PDA

View Full Version : The fastest brush in the West!


Africanus
01-04-2003, 09:41 AM
I'm wondering how long it takes most people to complete an army? From undercoat to final dip,it takes me at least a month, scraping in an hour here and there when the kids will allow it.
I remember reading a post from David K saying how many painted armies he has, and thinking, HOLY #$&%, that's an awful lot of hours. Only something I can dream about at the moment.

[ January 04, 2003, 06:47: Message edited by: neil ]

Paul A. Hannah
01-04-2003, 11:16 AM
Take heart, Neil; you have company with other slow painters. I've never really tallied the number of hours to paint a DBA army, but I can say I have some that have been "in progress" for a VERY long time. I have 36+ DBA armies, but some of those figures I painted while in college 20 years ago.

During the long rainy season here in Seattle, I probably average 10-12 hours' painting time per week. I'm doing well if I can finish eight 15mm figures or four 1/300 planes (my other painting & gaming passion) per week. I'm a good painter, but that's still probably very low productivity.

No matter: I enjoy my painting time, and, of course, what's the point of a hobby if it isn't fun, right?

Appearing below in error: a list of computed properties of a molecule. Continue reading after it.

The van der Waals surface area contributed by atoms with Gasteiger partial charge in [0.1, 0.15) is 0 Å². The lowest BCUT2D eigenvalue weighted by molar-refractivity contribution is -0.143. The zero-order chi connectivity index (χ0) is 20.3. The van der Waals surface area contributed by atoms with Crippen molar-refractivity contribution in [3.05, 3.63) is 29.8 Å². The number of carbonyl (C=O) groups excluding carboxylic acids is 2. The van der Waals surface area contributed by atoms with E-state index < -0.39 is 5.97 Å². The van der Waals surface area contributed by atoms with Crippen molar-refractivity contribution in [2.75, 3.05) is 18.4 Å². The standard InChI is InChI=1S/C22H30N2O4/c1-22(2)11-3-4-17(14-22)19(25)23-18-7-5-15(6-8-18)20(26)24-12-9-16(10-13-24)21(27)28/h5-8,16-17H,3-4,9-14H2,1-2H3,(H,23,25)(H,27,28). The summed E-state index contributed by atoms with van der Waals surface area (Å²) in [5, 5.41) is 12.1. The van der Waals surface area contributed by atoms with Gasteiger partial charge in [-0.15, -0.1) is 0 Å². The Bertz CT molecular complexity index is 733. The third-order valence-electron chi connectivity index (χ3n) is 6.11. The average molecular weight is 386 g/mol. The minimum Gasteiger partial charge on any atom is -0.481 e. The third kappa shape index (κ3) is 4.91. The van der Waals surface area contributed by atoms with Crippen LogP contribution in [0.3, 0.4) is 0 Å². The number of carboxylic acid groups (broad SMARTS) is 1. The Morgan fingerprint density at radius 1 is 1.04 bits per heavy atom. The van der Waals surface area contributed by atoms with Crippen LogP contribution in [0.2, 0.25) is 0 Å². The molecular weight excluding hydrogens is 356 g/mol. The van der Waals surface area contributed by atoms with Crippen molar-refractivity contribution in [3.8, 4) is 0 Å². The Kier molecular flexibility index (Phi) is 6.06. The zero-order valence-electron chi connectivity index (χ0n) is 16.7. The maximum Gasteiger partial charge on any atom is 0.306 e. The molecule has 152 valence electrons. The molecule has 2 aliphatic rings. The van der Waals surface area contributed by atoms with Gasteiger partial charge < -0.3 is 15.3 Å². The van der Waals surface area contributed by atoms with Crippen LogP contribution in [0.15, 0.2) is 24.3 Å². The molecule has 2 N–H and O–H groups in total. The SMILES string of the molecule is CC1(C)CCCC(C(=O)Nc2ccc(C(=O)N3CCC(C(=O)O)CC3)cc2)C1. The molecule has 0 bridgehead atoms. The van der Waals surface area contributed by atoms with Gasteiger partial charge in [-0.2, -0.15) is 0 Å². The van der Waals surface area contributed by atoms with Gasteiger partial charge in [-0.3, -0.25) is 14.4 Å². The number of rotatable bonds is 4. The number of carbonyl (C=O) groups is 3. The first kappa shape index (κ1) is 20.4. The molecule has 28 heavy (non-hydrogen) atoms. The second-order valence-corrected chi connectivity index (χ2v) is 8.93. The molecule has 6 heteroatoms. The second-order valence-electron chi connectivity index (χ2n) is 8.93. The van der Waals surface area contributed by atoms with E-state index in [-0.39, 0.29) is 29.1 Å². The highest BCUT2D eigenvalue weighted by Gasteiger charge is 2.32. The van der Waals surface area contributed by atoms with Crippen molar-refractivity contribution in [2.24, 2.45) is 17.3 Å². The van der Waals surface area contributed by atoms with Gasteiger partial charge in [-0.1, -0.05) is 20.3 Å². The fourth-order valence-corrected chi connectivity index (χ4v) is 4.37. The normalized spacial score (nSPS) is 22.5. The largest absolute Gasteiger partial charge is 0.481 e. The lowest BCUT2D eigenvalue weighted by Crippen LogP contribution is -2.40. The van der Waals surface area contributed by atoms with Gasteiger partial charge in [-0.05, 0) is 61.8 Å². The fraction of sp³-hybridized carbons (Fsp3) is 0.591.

[ January 04, 2003, 08:18: Message edited by: Paul A. Hannah ]

Stelzone
01-04-2003, 12:51 PM
Neil,

Take heart I used to be a lot slower than I am now. There are ways to speed up. ( Of course my best way was to volunteer to paint up the lead for our BBDBA games. Deadlines have a way of getting my attention.) :D

First for me was accepting a level of painting that I felt was slightly below my best. I started on 25mm Fantasy and was used to doing as much detail as I could on them. And if they didn't have the detail I wanted I added it. Well for 15mm armies that is to time consuming, do the obvious detail on most and leave the best for the command stand. As you go on you will find your self redefining what needs painting and what doesn't.

Second look at how others do it and pick and choose what is best for you. I painted individual figs by hand for years( 25mm ). They had enough room on them that I could pick them up and set them down without mounting them and I had no idea there was another way. After going to 15mm I started using strips, made my own out of 1x2 stock- popcicle sticks were to light for me. Then after reading about using nails on the Resource Page, I switched to them and it cut my painting time in half or more. And it allows me to add more detail again, plus I've sped up from practice. And with the nails I stopped using washes, something I never thought came out right, and went to the miracle dip method, again speeding up the process.

Well, I hope this helps some. AND don't compare yourself to David Kuijt, he has an ability to put quality and quanity together that most can't equal. I'll never catch up with my buying habits when it come to lead but I'm satisfied. (I don't really recommend the deadline method, twice I've been painting lead the night before an 8 hour drive to Historicon.) smile.gif